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Mega Project Success Factors by Sue Dyer Project Management Institute of the Bay Area April 14, 2005 © Sue Dyer, 2005.

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Presentation on theme: "Mega Project Success Factors by Sue Dyer Project Management Institute of the Bay Area April 14, 2005 © Sue Dyer, 2005."— Presentation transcript:

1 Mega Project Success Factors by Sue Dyer Project Management Institute of the Bay Area April 14, 2005 © Sue Dyer, 2005

2 NASA’s Vehicle Assembly Building One of the World’s Largest Buildings The VAB's interior volume is so vast that it has its own weather system. NASA employees report that rain clouds form below the ceiling on very humid days.

3 How’s The Weather On Your Project? n Denver International Airport n Hong Kong Airport n The “Big Dig” in Boston

4 What Is A Mega Project? Denver International Airport Channel Tunnel 3 Gorges Dam “Big Dig” Boston Hong Kong International Airport Storebaelt Transport Link

5 Projects That Are Very, Very Large $500 million - $1 billion +

6 Possible Lines of Communication Grow Exponentially 1 3 6 120 2 People 3 People 4 People 16 People

7 How Do You Control The Weather? Certainly the ways in which we currently manage large projects doesn’t work very well.

8 Success Factor #n Success Factor #3 Success Factor #2 Success Factor #1 Methodology n What was it that the successful projects had that the unsuccessful ones lacked? n Patterns began to emerge Successful Mega Projects Unsuccessful Mega Projects

9 Mega Project Success Factors 1.Leader/Owner 2.Mega Project Expert 3.Committed and Integrated Staff 4.Run by Project Managers (Not Politicians) 5.Unique Structure and Culture 6.A Program Approach 7.An Atmosphere of Partnership 8.Expect Chaos 9.Integrated Activation Team (buildings)

10 1. Leader/Owner There is a person who is identified with the program/project as its leader. This person has full authority to do whatever they feel is necessary for success. The leader surrounds themselves with a group of the best of the best to help execute the project/program.

11 2. Mega Project Expert There is someone on the project with several successful mega projects under their belt. They are in a leadership role, from the beginning to the end of the project/program.

12 3. Committed and Integrated Team Individuals are personally committed to the success of the project (a quality project, on-time and budget). The people are handpicked for their LEADERSHIP, experience/expertise and willingness to do whatever it takes. No one can tell who are consultants and who are employees.

13 4. Run by Project Managers (not politicians) When design and construction issues get politicized practicality and common sense are not available to the team. The project needs a motto of “let the experts use their expertise.” The political issues should have been dealt with by the time of schematic design and should not be a part of construction.

14 5. Unique Structure and Culture (new norms, policies, procedures) Pulled out and away from the normal routines of their respective organizations, the project team members are free (empowered) to set new norms, policies and procedures that they feel are needed for success. The systems and mental attitude that can complete a $10 million project are not the same as those for a billion dollar one. The project/program structure should enable the team, not stifle its ability to be successful.

15 6. A Program Approach A program of projects is highly inter-related. It is not the same as one large stand-alone project and it cannot succeed by using the tools developed for managing a project. A new approach is necessary. This means there needs to be new systems, procedures and tools that allow you to manage a program of projects rather than managing project by project.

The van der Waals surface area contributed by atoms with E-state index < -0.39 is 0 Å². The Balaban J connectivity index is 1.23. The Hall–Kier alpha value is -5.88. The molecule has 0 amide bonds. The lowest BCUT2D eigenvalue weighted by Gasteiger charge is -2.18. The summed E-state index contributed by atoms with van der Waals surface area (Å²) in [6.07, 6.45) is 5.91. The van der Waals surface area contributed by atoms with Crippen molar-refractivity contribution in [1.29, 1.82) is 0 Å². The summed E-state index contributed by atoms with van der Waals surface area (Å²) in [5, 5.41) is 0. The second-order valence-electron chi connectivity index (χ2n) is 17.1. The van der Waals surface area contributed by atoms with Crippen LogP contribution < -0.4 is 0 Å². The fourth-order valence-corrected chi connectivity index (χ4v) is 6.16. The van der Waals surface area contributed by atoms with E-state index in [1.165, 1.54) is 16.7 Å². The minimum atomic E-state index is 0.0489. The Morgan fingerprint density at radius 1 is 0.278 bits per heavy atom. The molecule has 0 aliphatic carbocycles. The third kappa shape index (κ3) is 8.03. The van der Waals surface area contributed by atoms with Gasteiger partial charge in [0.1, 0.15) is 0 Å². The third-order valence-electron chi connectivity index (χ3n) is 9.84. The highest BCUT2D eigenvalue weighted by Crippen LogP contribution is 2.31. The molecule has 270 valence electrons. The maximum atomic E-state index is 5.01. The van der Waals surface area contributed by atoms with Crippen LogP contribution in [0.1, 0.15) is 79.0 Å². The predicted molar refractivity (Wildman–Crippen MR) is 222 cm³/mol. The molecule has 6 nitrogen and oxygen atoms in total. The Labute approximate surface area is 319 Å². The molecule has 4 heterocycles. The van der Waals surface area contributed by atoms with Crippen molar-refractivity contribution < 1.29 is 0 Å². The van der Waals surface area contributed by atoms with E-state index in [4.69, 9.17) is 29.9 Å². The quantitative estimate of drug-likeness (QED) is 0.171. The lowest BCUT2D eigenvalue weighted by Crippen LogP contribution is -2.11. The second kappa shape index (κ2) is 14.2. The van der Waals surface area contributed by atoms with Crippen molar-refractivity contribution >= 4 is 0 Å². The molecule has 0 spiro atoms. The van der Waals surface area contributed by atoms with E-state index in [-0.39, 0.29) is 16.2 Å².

16 7. An Atmosphere of Partnership Everyone must work together toward the common end - a successful project. There cannot be any “CYA” or “us vs. them” - if there is you are likely to fail. Without an atmosphere of true partnership communication will be poor, resulting in team members and team leaders being unaware of project issues and problems until it is too late to solve them in a timely manner. This can work to sink the project. When people are pointing fingers, either to take the heat off themselves or to place blame, the focus is taken off of the project (and off of solving the problem) and placed on protecting interests. This will assure project failure.

17 8. Expect Chaos When NASA sends a rocket to Mars it is on target only about 5% of the time. The other 95% of the time it is making corrections to come back on target, gyroing back-and-forth. It is the team and team leaders who assure that the project stays focused on “Mars” (project success). First you must have the right people who can tell when the project is off course, and who are willing and able to tell you. Then, there must be a system in place that allows a “course correction” to get you back on target.

18 9. Integrated Activation Team (buildings) A major building project is not a turnkey operation. There have been several notable failures due to the staff's inability to operate the new systems incorporated into the building. An integrated activation effort must be started early in the construction phase to achieve buy-in and acceptance of those who will run and maintain the new building.

19 San Francisco International Airport n $3.5 billion project n Completed on-time n Opened flawlessly n Came in at 3% over bid (national average on all projects is 4-5%)

20 Mega Projects Can Succeed The old ways of managing them often dooms them to failure

21 Contact Information Sue Dyer ORG  METRICS 291 McLeod Street Livermore, CA 94551 SueDyer@orgmet.com (p) 925 449-8300 (f) 925 449-0945 www.orgmet.com www.PartneringInstitute.com www.ConstructionStyles.com


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